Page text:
Considerable disruption in the power sector arising from a combination of policy, technological and customer change is transforming how we think about, produce and use electricity. This change towards a decarbonised, decentralised and digitalised system is profound, and Distribution Network Service Providers (DNSPs) are at the forefront of its impacts.

These changes to a more decentralised system introduce increased participation in the marketplace for a range of new business actors. The way these actors engage with both transmission and distribution operators will be key to the successful paradigm shift for energy delivery.

The extent of this change dramatically alters future assumptions about business models and future roles for network companies. Distribution Network Service Providers (DNSPs) need to revisit their current business model, roles, capabilities and skills, and consider their evolution to that of a genuine Distribution System Operator (DSO).

From a DNSP to a DSO

The increase of distributed energy resources in Australia’s energy industry has given rise to conversations surrounding how best to manage these new distributed networks as the industry moves away from the traditional linear, one-way flow of power to consumers.

Many in the Australian energy industry are starting to look to new management models, and given the role of the Distribution System Operator (DSO) is prevalent in the UK, it’s now starting to stand out as a key way forward for the local sector.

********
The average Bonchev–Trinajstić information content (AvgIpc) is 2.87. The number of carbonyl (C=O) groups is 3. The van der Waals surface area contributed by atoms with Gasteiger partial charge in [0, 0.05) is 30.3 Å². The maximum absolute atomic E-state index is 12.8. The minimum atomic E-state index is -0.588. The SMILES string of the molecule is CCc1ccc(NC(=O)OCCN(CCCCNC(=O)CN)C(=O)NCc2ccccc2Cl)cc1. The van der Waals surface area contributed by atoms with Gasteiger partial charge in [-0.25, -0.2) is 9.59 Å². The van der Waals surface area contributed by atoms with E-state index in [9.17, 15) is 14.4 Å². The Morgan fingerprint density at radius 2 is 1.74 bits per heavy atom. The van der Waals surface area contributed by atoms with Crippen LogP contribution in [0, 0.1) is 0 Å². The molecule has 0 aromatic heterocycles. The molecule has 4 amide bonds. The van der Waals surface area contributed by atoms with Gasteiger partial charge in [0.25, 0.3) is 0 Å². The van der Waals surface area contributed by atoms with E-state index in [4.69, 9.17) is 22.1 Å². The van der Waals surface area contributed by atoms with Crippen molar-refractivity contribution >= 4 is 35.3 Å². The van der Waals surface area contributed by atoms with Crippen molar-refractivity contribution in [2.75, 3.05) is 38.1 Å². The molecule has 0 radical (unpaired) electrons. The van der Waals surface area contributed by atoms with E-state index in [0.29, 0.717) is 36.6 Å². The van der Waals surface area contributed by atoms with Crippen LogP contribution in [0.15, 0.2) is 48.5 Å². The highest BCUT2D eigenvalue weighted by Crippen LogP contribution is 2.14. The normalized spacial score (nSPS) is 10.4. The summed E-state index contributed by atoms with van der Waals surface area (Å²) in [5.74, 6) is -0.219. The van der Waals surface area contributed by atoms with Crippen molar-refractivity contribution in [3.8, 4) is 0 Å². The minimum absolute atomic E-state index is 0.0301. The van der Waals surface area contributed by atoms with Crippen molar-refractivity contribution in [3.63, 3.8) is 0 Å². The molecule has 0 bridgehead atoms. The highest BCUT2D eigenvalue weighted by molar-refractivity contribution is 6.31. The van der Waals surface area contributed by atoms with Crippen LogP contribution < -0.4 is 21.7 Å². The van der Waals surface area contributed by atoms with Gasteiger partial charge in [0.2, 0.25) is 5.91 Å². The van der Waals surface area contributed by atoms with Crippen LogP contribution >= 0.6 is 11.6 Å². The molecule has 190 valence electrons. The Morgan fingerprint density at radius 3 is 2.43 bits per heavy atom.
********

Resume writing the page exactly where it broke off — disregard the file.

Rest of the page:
The role of the Distribution System Operator (DSO) includes ensuring reliability and efficiency in the operation of systems that have distributed energy resources (DERs). This can consist of the maintenance and management of the distribution system, with a key factor being the integration of all elements of the system.

The move to DSOs would mean they undertake the duties of a DNSP but with increased responsibilities bought on by new technologies and flexibility of distributed resources.

The smart grid architecture model (SGAM)

One way in which this dramatic change can be captured and evaluated is through the use of the Smart Grid Architecture Model (SGAM). This is made up of a number of layers, zones and domains as shown in Figure 1.

The SGAM framework allows for the consistent capture of information and the representation of what the future energy system will look like for all key players.

In particular, the framework allows the representation of:

  • Who is communicating with the DSO? Identifying which existing and new actors are involved
  • What are they saying? Specifying the information exchanges necessary to facilitate the system and the market going forward
  • How are they saying it? Describing the communication methods necessary, such as highly resilient SCADA links or electronic signals sent via differing communications media to procure and activate services and inform the market of the status of the system

By using a comprehensive and replicable framework such as SGAM, it is possible to understand how a DSO will deliver the necessary functions in one of many potential futures that might emerge.